Bedol is not only NOTE credible – I believe he is a thief of the worst variety! A pig would have more decency than this so-called election official of the crappest variety! After admitting that election manipulations do and did occur in Maguindanao last May 14, how could he not even have questioned the 12-0 results before bringing those CoCs to Manila? Why did he not report the loss of election documents which he says he lost in the confines of his own office first thing? Why did he have to go into hiding for a few days? What gives him the right to say and report on TV so nonchalantly that they were lost, yet he did not report the loss right away? Anyone who believes him that he has nothing to do with the irregularities in Maguindanao, the loss of the election paraphernalia, the shenanigans of the 12-0 operations had better have his head examined.

    Simple: To my mind, Bedol was part of the sting operations and Comelec is the commandatore with Gloria’s government the financier! And don’t tell me to prove it because this time around I’m prepared to accept that the accused should prove that they are not guilty.

    First thing that should be done is for those people in the gym (in the report) allowing that to happen should be rounded up and questioned, charged accordingly if evidence warrants that they participated in the election sting operations, indicted if proven they participated in the election heist and convicted for criminal acts if judged guilty!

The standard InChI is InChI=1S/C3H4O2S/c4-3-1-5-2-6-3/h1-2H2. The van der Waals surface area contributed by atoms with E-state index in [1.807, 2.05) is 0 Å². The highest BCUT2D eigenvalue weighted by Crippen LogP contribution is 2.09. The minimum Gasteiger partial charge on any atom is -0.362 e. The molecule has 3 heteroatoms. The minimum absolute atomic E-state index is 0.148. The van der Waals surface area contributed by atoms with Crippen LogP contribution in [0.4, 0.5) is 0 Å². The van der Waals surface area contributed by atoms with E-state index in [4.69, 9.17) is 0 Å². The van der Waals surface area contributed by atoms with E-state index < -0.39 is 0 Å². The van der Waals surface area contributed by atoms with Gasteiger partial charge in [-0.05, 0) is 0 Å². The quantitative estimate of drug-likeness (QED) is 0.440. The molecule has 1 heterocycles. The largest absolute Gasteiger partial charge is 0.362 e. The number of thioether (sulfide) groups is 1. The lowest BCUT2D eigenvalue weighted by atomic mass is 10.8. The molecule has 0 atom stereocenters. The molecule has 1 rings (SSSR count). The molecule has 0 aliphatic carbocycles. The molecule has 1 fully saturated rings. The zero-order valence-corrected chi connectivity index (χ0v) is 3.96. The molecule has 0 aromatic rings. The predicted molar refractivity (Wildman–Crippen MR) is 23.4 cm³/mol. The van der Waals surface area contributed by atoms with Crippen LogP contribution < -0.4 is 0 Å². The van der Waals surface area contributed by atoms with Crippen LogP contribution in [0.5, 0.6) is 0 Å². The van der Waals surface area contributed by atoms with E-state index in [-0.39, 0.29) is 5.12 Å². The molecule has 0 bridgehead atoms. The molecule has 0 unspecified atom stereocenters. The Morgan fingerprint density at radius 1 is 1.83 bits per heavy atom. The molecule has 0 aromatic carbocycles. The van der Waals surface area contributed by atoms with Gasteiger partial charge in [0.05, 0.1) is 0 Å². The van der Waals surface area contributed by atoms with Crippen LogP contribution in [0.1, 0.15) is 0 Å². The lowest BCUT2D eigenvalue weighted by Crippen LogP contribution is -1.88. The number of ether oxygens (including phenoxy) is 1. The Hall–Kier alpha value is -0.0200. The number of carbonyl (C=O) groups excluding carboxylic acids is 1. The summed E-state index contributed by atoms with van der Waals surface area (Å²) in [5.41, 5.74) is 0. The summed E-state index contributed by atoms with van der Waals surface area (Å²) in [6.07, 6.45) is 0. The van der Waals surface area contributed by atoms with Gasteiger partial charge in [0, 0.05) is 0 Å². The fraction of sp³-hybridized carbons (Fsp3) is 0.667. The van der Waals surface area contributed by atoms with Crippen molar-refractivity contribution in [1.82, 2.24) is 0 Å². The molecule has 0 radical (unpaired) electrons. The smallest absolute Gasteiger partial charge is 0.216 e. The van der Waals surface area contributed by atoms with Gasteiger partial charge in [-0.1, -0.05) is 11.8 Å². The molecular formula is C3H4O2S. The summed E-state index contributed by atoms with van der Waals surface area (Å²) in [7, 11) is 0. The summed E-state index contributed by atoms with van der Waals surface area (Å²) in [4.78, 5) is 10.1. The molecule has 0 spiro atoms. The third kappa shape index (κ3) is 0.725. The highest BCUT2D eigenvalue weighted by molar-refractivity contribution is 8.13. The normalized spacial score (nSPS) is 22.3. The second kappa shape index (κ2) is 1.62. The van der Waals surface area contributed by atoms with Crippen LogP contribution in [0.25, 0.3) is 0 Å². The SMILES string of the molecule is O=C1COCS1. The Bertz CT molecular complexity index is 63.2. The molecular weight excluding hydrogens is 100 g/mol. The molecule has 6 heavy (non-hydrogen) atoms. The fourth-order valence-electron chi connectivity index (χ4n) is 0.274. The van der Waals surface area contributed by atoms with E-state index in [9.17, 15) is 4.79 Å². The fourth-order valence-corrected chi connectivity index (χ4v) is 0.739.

At the same time, how on earth can you evin begin to apply the rule of law when the officials designated by Law are the first to break that law? How can you indict the election heisters when the person at the helm in Malacanang is the first one accused (even if it’s only the court of world opinion – which is a big and powerful court) commandatore of the Mafia gangland style of election smuggling in 2004?

    As Jean-Jacques Rousseau said, the law must be applied with REASON, the spirit of the law must not be twisted for the law to be best served!

  5. To Manuel and fellow Filipinos,

    I’m doing a writing project regarding the recent murder of Musa Dimasidsing, the murdered election official.

    I hope you can join the the writing project and write a blog post on your reaction, I will link to your post, and I will collect the links everyday and post them up on a single blog post. This starts Wednesday up until Sunday.

    You can read about the writing project on my recent post and also find out how you can join. I hope everyone can join, and let’s make our voices heard, let’s stand up for the heroism of Musa and hope that his death does not go in vain.

    The truth is nonpartisan, I hope everyone who has a blog can join, it doesn’t have to be a long post, just your thoughts and your reactions will be fine..